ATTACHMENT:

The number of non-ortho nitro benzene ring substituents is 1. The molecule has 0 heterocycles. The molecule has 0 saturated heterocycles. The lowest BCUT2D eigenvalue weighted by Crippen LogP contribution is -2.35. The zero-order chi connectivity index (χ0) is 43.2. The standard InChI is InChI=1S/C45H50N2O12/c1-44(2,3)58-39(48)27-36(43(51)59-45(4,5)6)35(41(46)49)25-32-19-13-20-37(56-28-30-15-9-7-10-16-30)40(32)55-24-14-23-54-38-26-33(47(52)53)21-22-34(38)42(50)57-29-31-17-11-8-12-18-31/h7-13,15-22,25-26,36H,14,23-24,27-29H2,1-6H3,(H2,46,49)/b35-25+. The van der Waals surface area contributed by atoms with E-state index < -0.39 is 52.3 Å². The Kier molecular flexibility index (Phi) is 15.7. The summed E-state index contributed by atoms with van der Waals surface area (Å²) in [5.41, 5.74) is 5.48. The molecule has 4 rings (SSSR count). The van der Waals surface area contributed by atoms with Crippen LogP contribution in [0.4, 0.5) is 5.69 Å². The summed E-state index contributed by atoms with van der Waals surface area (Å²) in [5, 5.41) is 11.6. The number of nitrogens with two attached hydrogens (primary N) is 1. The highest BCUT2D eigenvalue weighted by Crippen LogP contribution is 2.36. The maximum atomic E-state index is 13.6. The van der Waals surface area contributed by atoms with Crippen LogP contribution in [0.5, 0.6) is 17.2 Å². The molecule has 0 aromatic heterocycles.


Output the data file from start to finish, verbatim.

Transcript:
The number of non-ortho nitro benzene ring substituents is 1. The molecule has 0 heterocycles. The molecule has 0 saturated heterocycles. The lowest BCUT2D eigenvalue weighted by Crippen LogP contribution is -2.35. The zero-order chi connectivity index (χ0) is 43.2. The standard InChI is InChI=1S/C45H50N2O12/c1-44(2,3)58-39(48)27-36(43(51)59-45(4,5)6)35(41(46)49)25-32-19-13-20-37(56-28-30-15-9-7-10-16-30)40(32)55-24-14-23-54-38-26-33(47(52)53)21-22-34(38)42(50)57-29-31-17-11-8-12-18-31/h7-13,15-22,25-26,36H,14,23-24,27-29H2,1-6H3,(H2,46,49)/b35-25+. The van der Waals surface area contributed by atoms with E-state index < -0.39 is 52.3 Å². The Kier molecular flexibility index (Phi) is 15.7. The summed E-state index contributed by atoms with van der Waals surface area (Å²) in [5.41, 5.74) is 5.48. The molecule has 4 rings (SSSR count). The van der Waals surface area contributed by atoms with Crippen LogP contribution in [0.4, 0.5) is 5.69 Å². The summed E-state index contributed by atoms with van der Waals surface area (Å²) in [5, 5.41) is 11.6. The number of nitrogens with two attached hydrogens (primary N) is 1. The highest BCUT2D eigenvalue weighted by Crippen LogP contribution is 2.36. The maximum atomic E-state index is 13.6. The van der Waals surface area contributed by atoms with Crippen LogP contribution in [0.5, 0.6) is 17.2 Å². The molecule has 0 aromatic heterocycles.